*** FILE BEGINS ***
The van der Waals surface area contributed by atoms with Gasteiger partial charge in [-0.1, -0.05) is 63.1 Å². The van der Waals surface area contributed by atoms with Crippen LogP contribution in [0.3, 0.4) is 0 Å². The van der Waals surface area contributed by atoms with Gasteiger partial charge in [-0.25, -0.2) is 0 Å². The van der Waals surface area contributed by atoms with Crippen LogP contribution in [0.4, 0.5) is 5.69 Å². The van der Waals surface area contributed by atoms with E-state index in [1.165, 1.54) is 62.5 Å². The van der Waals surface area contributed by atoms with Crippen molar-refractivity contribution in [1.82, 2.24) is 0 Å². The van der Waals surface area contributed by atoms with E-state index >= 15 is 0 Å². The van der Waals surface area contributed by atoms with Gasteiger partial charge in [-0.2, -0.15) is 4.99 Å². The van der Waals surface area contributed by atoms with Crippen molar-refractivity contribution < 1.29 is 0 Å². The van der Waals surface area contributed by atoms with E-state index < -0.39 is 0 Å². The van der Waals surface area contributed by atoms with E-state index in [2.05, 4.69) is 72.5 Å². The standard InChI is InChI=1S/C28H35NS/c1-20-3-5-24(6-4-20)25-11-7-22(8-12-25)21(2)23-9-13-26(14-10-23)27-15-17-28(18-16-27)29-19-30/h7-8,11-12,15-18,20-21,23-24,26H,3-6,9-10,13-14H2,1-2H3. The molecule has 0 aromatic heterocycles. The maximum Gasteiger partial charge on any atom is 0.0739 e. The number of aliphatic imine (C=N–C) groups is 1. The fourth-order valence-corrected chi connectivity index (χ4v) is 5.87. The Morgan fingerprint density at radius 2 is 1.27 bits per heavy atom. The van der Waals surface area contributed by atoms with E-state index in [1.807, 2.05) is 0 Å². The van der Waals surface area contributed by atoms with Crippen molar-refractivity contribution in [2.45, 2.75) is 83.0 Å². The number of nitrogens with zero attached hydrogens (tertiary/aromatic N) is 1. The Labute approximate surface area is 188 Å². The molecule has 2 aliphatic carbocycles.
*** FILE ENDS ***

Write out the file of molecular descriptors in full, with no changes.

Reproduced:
The van der Waals surface area contributed by atoms with Gasteiger partial charge in [-0.1, -0.05) is 63.1 Å². The van der Waals surface area contributed by atoms with Crippen LogP contribution in [0.3, 0.4) is 0 Å². The van der Waals surface area contributed by atoms with Gasteiger partial charge in [-0.25, -0.2) is 0 Å². The van der Waals surface area contributed by atoms with Crippen LogP contribution in [0.4, 0.5) is 5.69 Å². The van der Waals surface area contributed by atoms with E-state index in [1.165, 1.54) is 62.5 Å². The van der Waals surface area contributed by atoms with Crippen molar-refractivity contribution in [1.82, 2.24) is 0 Å². The van der Waals surface area contributed by atoms with E-state index >= 15 is 0 Å². The van der Waals surface area contributed by atoms with Gasteiger partial charge in [-0.2, -0.15) is 4.99 Å². The van der Waals surface area contributed by atoms with Crippen molar-refractivity contribution < 1.29 is 0 Å². The van der Waals surface area contributed by atoms with E-state index < -0.39 is 0 Å². The van der Waals surface area contributed by atoms with E-state index in [2.05, 4.69) is 72.5 Å². The standard InChI is InChI=1S/C28H35NS/c1-20-3-5-24(6-4-20)25-11-7-22(8-12-25)21(2)23-9-13-26(14-10-23)27-15-17-28(18-16-27)29-19-30/h7-8,11-12,15-18,20-21,23-24,26H,3-6,9-10,13-14H2,1-2H3. The molecule has 0 aromatic heterocycles. The maximum Gasteiger partial charge on any atom is 0.0739 e. The number of aliphatic imine (C=N–C) groups is 1. The fourth-order valence-corrected chi connectivity index (χ4v) is 5.87. The Morgan fingerprint density at radius 2 is 1.27 bits per heavy atom. The van der Waals surface area contributed by atoms with E-state index in [1.807, 2.05) is 0 Å². The van der Waals surface area contributed by atoms with Crippen molar-refractivity contribution in [2.45, 2.75) is 83.0 Å². The number of nitrogens with zero attached hydrogens (tertiary/aromatic N) is 1. The Labute approximate surface area is 188 Å². The molecule has 2 aliphatic carbocycles.